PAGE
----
“Things are changing now, of course, as teams like Dortmund are able to produce top class line-ups for pennies, thanks to good scouts and the quality of youth being produced all over Germany.

“There are some other differences, however: culturally, clubs see a match against Bayern as an opportunity, not a death sentence. They give an extra 10% in such games – you won’t see opponents fielding reserves in Germany when they face a top side, unlike what we’ve seen at times in England and Spain.”

 

Lars Bender…I think

Lars Bender was born April 27 1989. Minutes later, Sven Bender arrived on the scene. 22 years later, and they are regarded as two of the hottest prospects in Germany.

The pair started out at SpVgg Unterhaching, making their way through the ranks before together making the short move across the Bavarian capital to join 1860 Munich.

The careers continued dawn the same path at Die Lowen, and in the three full seasons each had with the first team, they both made between 60-70 appearances.

Lars, however, was considered to have slightly more talent than his slightly younger brother. This was mainly due to his greater attacking abilities, and recognised by his being given the captain’s armband (when the regular captain was subbed) at the age of 19 – the youngest player ever to captain 1860 Munich.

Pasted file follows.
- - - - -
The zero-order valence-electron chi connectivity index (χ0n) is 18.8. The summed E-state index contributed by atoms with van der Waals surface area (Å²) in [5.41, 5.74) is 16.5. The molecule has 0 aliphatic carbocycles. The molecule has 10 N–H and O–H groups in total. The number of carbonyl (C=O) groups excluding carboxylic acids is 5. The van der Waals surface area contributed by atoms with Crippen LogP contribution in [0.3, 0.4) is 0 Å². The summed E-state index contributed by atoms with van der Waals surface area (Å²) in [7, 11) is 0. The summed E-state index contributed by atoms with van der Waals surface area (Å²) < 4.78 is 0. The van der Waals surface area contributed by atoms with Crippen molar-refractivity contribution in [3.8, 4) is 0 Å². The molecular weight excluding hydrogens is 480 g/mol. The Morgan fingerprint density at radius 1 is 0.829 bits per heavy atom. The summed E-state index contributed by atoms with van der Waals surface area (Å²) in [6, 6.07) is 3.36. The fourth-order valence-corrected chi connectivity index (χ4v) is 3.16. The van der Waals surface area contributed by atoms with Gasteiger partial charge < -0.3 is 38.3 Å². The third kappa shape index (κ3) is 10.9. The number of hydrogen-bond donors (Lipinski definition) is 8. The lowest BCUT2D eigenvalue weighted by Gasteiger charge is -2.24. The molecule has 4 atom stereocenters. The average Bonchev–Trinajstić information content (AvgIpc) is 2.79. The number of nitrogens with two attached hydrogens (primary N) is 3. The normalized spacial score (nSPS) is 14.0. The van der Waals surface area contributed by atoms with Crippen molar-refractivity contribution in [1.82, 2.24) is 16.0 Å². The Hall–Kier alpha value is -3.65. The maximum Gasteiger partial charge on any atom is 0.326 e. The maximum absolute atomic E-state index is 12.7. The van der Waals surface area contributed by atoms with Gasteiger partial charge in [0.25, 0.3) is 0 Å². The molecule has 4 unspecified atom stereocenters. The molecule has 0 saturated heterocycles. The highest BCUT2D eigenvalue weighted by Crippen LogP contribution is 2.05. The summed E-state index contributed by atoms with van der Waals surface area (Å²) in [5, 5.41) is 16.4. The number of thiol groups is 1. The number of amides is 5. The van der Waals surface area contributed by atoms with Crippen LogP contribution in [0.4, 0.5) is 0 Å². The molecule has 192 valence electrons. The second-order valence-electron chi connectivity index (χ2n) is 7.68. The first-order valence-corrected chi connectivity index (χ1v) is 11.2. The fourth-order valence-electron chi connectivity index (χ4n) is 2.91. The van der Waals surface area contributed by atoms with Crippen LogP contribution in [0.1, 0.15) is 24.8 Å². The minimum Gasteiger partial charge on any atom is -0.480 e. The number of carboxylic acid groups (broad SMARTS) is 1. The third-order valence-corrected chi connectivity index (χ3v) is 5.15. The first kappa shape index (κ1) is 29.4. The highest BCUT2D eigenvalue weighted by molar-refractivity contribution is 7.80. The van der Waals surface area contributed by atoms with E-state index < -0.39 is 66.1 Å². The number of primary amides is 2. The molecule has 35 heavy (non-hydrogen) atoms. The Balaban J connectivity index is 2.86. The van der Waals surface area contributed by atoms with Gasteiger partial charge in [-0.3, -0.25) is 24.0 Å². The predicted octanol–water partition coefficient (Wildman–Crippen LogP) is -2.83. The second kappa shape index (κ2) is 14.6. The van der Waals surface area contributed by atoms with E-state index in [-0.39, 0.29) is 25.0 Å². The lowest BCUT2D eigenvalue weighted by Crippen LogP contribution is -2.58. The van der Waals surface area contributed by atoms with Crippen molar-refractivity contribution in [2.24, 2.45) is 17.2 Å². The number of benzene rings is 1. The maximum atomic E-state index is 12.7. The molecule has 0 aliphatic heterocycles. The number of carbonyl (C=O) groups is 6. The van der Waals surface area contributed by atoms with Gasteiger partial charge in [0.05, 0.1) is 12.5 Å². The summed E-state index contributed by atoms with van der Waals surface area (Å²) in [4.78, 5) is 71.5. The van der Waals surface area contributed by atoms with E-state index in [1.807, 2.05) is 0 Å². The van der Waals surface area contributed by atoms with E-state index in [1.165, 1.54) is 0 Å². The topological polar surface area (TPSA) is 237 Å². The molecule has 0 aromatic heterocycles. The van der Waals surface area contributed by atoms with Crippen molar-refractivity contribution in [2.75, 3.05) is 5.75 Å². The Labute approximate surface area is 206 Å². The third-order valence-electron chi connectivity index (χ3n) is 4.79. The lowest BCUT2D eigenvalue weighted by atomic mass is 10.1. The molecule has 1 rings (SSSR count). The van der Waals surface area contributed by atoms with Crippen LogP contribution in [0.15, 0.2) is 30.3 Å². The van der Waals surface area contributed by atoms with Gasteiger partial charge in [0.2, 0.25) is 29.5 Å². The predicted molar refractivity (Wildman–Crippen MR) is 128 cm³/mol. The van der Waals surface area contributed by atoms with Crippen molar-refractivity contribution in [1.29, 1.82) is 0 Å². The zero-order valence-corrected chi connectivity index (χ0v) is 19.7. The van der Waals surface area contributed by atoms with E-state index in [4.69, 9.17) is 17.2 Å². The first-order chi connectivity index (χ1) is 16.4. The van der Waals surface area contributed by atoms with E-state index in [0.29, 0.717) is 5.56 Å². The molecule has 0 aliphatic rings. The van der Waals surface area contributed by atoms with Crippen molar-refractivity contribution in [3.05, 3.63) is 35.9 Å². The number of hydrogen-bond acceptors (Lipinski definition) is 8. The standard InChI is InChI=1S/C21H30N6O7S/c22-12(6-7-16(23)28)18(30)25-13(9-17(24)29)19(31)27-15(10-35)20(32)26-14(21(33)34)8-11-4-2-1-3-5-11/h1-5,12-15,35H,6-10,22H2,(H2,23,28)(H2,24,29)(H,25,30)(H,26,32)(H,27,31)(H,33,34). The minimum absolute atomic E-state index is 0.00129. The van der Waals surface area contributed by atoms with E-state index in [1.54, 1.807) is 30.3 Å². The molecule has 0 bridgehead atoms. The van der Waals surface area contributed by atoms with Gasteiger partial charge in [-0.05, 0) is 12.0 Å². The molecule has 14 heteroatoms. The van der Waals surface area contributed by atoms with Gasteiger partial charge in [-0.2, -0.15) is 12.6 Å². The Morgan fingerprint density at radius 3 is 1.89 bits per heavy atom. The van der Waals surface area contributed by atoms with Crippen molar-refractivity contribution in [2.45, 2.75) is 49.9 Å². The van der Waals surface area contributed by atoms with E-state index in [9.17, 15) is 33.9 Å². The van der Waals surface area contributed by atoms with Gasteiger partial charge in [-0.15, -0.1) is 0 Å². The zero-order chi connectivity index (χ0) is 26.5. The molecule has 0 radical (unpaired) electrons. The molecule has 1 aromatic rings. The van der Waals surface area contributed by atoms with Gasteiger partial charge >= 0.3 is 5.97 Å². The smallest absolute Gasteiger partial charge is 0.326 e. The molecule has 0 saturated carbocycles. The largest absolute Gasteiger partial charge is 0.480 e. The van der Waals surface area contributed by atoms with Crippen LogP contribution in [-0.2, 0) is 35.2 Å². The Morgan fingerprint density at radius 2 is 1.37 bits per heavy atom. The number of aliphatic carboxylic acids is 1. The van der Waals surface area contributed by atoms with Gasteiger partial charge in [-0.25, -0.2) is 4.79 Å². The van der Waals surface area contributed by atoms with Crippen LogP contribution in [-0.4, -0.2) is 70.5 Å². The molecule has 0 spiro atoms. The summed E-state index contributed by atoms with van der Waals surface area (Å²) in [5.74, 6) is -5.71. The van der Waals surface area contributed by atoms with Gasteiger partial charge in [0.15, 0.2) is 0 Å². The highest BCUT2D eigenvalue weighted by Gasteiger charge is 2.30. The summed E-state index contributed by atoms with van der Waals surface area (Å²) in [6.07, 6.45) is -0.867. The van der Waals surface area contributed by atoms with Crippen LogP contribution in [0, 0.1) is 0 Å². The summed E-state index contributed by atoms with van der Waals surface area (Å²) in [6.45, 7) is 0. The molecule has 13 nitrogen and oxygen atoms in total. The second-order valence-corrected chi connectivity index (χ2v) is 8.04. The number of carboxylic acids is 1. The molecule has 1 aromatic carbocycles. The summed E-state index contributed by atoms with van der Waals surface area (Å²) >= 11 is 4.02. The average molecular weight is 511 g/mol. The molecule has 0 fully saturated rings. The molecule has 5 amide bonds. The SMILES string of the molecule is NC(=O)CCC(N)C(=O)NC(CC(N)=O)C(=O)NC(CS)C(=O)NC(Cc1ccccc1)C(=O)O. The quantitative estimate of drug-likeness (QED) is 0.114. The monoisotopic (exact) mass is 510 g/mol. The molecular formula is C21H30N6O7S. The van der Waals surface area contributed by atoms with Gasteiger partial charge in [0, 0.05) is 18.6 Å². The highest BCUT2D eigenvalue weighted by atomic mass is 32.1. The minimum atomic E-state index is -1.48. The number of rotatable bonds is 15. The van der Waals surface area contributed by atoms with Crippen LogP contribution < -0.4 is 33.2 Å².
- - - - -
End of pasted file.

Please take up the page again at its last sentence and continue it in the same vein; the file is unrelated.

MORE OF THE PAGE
In the summer of 2009, the twins finally went their separate ways. Lars signed for Bayer Leverkusen, while Sven went to Borussia Dortmund. Both have experienced plenty of first team action, but it is Sven who has had more success – playing a key role in Dortmund’s Bundesliga title win.

Sven Bender…possibly.

They have both represented Germany at every level, from U17 to the full national side, and both played their part in the Uefa U19 Championship win in 2008. Sven was the first to appear for the national side – in a friendly against Australia in March 2011 – but it wasn’t long before Lars won his first cap, and it is the elder Bender who currently has more caps to his name.

Individually, they are two extremely talented young midfielders, and very good prospects. If a club, or their country, could reunite them in the centre of midfield, they could be the perfect pairing.

“The Bender twins are inevitably going to be compared to one another. They play similar roles, breaking up the play in front of the back four and creating. They both get around the pitch well with their rangy frames and always seem to have a dozen passing options at any point.” – John Dobson, journalist. @dobsonjp